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Early evidence shows that promises of partnership funding for national lottery projects are running at some three a...
Early evidence shows that promises of partnership funding for national lottery projects are running at some three and a half times the required minimum, national heritage secretary Virginia Bottomley announced today. This partnership funding is coming from a wide spread of sources. There is solid evidence of community support for lottery good cause projects, making the money go even further.

The first annual report of the National Lottery Distribution of Proceeds shows that this trend is continuing. Promises of partnership funding are turning into firm commitments at a high rate.

The National Lottery is: bringing regeneration and creating employment with schemes like the Lowry Centre in Salford which will create 6,500 new jobs, improving the environment with awards like the £675,000 to the RSPB to create a Fenland feeding habitat in Suffolk, boosting the rural economy with a range of projects like the £4.5m awarded to Durham CC for their Turning the Tide project, and building communities with a host of awards to smaller organisations like local sports clubs and playgroups.

Mrs Bottomley said: 'The introduction of the national lottery has made a difference to the lives of nearly everyone in the country. It is a runaway success. The annual report I am publishing today highlights the work done to distribute the money to good causes and the type of projects being supported.'

The report shows that partnership funding does not have to match the Lottery funding pound for pound. Of the £1.2bn a year or so available to the distributing bodies (other than the Charities Board) for awards, some £500m (about 40p of partnership for each pound of award) would be required to make up the minimum amount required by the distributing bodies. Data in the report shows, for the first time, that partnership promises were running at the rate of £1.40 for each pound of award. These promises are overwhelmingly becoming firm commitments.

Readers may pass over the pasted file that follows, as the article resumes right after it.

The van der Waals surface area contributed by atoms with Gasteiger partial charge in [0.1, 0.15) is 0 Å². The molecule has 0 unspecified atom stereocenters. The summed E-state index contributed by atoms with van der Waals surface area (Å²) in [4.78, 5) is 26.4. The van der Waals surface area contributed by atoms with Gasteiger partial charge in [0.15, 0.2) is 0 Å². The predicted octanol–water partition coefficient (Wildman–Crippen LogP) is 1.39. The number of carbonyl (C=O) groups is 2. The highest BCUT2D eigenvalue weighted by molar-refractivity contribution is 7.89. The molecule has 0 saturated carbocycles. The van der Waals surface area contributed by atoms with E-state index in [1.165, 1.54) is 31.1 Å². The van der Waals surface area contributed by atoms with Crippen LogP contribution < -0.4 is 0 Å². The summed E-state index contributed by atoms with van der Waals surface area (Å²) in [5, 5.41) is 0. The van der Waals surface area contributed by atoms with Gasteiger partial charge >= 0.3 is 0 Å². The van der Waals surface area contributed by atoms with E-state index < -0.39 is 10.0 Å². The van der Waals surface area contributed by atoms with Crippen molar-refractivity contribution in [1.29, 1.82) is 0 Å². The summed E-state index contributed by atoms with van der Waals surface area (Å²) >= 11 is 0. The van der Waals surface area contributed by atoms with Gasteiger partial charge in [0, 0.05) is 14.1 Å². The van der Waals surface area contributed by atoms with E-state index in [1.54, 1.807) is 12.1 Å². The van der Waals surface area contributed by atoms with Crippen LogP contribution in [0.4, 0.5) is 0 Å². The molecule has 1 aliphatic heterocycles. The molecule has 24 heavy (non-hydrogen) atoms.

Mrs Bottomley continued: 'I am pleased that the report shows that there is no systematic problem with partnership funding for lottery projects. Despite the gloomy predictions of some, the report demonstrates that pledges of partnership support for schemes is running at three and a half times the minimum requirement. This figure is holding up. There are high levels of community support for the lottery and the range of projects it is supporting.

'The national lottery is building a better Britain. The government set up the lottery to improve the quality of life for all.

The lottery is achieving this objective and will continue to do so.'

-- The National Lottery - A First Report on the Distribution of Proceeds, October 1996, is published by the Department of National Heritage and is available from the department's Public Enquiry Unit. Tel 0171-211 6200.

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